I packed the bare minimum of clothing, the maximum of electronic equipment (laptop, iPod, headphones), toiletries, magazines, a few old puzzle handouts, and one paperback. I checked my duffel bag to avoid hassles about my 4 oz. lens fluid, and it was a relief not to have to stuff the laptop or purse inside the bag to keep the carry-ons to 2 pieces. After I checked the bag at curbside, I realized most of my reading material was in it. Luckily the guy let me reopen the bag (sitting outside on a cart) and remove the magazines.
On the short plane ride, "Mutation" kept me interested enough to finish. The landing was so smooth I hoped we were actually on a runway. The terminal seemed endless. By the time I reached the baggage claim, the bag was there so there was no additional wait in checking the bag. I was to meet Wampahoofus and he found me easily. JrMan was driving squonk_npl and persona, and would take us if we fit. We loaded all the baggage, but the trunk wouldn't close even though nothing seemed to be in the way. Finally I noticed an umbrella sticking out and moving it solved the problem (ha, umbrellas are my specialty).
Ann Arbor was further away than I thought (and Ann Arbor itself was more spread out than I imagined), but we soon arrived at the con hotel, seeing people immediately in the lobby. My room was on the 5th floor down a long hallway again reinforcing my notion that this was one spread-out place. I unpacked and went back down to schmooze. I wasn't wild about Ethiopian food the one time I tried it, looked for people NOT going to the Blue Nile, and decided to go to the well-recommended Zingerman's Deli with Panther, elainetyger and Sanit. My chicken paprikash was spicier than I like, but the food quality seemed excellent.
In order to save time, we hadn't taken a route going directly through the university, so I didn't get to see it and wasn't sure I ever would. We got back to the hotel on the late side, and found seats in the ballroom. For the newspaper game, my table considered working in 2 teams but then pretty much combined. We still couldn't find many of the items, but weren't organized enough to form a strategy other than making an easy-looking word square and then finding the words in it.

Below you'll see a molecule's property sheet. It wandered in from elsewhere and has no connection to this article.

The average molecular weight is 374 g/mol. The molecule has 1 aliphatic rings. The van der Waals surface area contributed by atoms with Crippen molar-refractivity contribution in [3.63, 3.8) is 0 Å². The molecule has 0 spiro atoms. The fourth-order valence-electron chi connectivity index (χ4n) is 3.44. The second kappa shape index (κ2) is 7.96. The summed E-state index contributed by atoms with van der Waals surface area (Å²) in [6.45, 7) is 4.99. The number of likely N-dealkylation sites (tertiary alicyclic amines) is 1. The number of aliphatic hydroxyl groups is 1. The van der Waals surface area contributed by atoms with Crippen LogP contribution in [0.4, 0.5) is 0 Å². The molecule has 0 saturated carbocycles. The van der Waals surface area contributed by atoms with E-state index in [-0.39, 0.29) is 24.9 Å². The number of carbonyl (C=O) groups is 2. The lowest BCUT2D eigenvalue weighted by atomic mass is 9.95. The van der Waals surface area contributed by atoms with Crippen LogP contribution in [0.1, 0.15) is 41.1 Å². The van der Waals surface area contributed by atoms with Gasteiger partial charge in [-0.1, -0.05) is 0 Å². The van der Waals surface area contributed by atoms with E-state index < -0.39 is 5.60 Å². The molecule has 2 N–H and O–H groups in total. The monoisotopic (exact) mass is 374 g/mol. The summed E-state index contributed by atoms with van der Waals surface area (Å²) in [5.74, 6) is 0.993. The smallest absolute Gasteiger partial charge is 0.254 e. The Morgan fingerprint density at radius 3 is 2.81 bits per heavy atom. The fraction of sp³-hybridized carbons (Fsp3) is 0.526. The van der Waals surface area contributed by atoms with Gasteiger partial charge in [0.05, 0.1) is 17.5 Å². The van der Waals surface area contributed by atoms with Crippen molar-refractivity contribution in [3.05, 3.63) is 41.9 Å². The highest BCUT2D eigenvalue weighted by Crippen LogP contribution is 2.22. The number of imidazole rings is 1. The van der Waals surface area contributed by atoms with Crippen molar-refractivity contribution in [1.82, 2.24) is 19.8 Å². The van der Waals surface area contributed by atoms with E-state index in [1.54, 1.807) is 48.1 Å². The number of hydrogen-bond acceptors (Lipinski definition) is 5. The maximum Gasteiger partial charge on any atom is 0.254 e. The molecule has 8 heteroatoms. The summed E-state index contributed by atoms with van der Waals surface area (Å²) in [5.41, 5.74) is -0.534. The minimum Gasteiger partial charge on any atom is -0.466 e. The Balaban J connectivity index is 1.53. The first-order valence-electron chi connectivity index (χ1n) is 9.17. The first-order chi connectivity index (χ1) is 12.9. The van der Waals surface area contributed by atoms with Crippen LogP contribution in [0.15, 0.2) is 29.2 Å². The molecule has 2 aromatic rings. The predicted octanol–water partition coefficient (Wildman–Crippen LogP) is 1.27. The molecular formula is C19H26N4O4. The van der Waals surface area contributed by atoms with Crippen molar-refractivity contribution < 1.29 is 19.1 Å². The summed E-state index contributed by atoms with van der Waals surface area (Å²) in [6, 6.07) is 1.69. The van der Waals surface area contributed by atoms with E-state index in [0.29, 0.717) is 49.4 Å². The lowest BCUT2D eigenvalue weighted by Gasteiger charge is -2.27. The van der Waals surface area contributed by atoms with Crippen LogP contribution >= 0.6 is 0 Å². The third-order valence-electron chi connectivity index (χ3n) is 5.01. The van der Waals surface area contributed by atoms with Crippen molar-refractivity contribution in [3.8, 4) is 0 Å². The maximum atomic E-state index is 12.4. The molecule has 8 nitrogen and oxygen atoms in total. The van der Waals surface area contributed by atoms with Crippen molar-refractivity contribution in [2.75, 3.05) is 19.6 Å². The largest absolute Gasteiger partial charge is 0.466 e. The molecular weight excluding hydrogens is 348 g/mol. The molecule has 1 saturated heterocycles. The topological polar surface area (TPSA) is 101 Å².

tmcay's Coordination could have a 10-person table, so some of us moved to the next table to play. The game was as fun as it ever was, and I found I didn't know the "Wordplay" poster as well as I should have (though I was close).
The announcement that extravaganza teams of 2 or 3 needed to be self-formed struck me into panic. Even though I know everyone and everyone knows me, I prefer being put on a team or having random selection over risking rejection by asking people (after all, I'm not that great an Enigma-type solver, people might have already formed teams, etc.). I considered putting my name up by myself, but then what if complete newbies signed up (and then I'd have to do everything myself, and I'm not really that good, or they could lose interest and leave me to solve everything myself...) or someone I didn't want to solve with joined me (there are a very few people in that category). This was getting to be more pressure and stress than I wanted.
In the end, it worked out. Canadian Gary who I had talked to earlier that afternoon (he's from Montreal so I could do Jewish Geography with my relatives there) asked me to play (he was new, but a ringer since he'd represented Canada in the WPC), and then we thought we'd look for another Canadian to make things, well, Canadian (I *am* half Canadian), thought of Fraz or Witz, turned around, and there was Witz. So the team was formed, with no anguish at all. I later found out Fraz didn't have teammates at that point, so he would have worked out too. Oh well, I prevented a fully Canadian team, as opposed to our 2.5 out of 3.
With that settled, I didn't know if I'd get cryptics partners. I'm not much of a cryptic solver, and some years I don't do the paired cryptics. Other years I do (one year this was even arranged in advance by e-mail for all 3 puzzles). In this case, ennirol asked me for one (which I wrote down between Spelvin and Harth on the program, leading me to think it was Spelvin's, while she meant Harth), Teki found me for our quasi-traditional partnership (Ucaoimhu's), and Badir had Harth's left (I forget who asked who; I previously solved with him on Haystack and Puzzle Boat).
So all social anguish about teams was laid to rest. Now it was time for social anguish about after-hours games. Again, I know everyone. Everyone knows me. Even people I don't really know know me. Yet I'm sometimes shy when I see groups around tables, not knowing if I should join. By now I know that you don't hang around near a "Jeopardy!" or other trivia game you might later play in case of spoilage, but generally anyone can join in on anything. Noam had asked me to play his J! but I got there after it started, so wandered aimlessly for a bit.
My laptop was giving error messages when I tried to do the NYT scripts for converting InDesign puzzles into Across Lite, so now was a good time for the developer toonhead_npl to troubleshoot this. He brought some files on an external drive, and painstakingly tried lots of things, but couldn't solve the problem. He did pinpoint where it was occurring, and it might be related to my having a slightly different OS than Will's machine at the Times where it works just fine. Toon and Manx both had brand-new iPhones (Manx's first cell!) and were geeking out on all things Mac. The phone had many cool features, but the small screen and awkward keyboard are not for me. It would be nice to get Internet and e-mail on the fly, but I don't see how a tiny keyboard could suit a speed typist.
Since I had been up early and this was my travel day, I went to sleep not long after.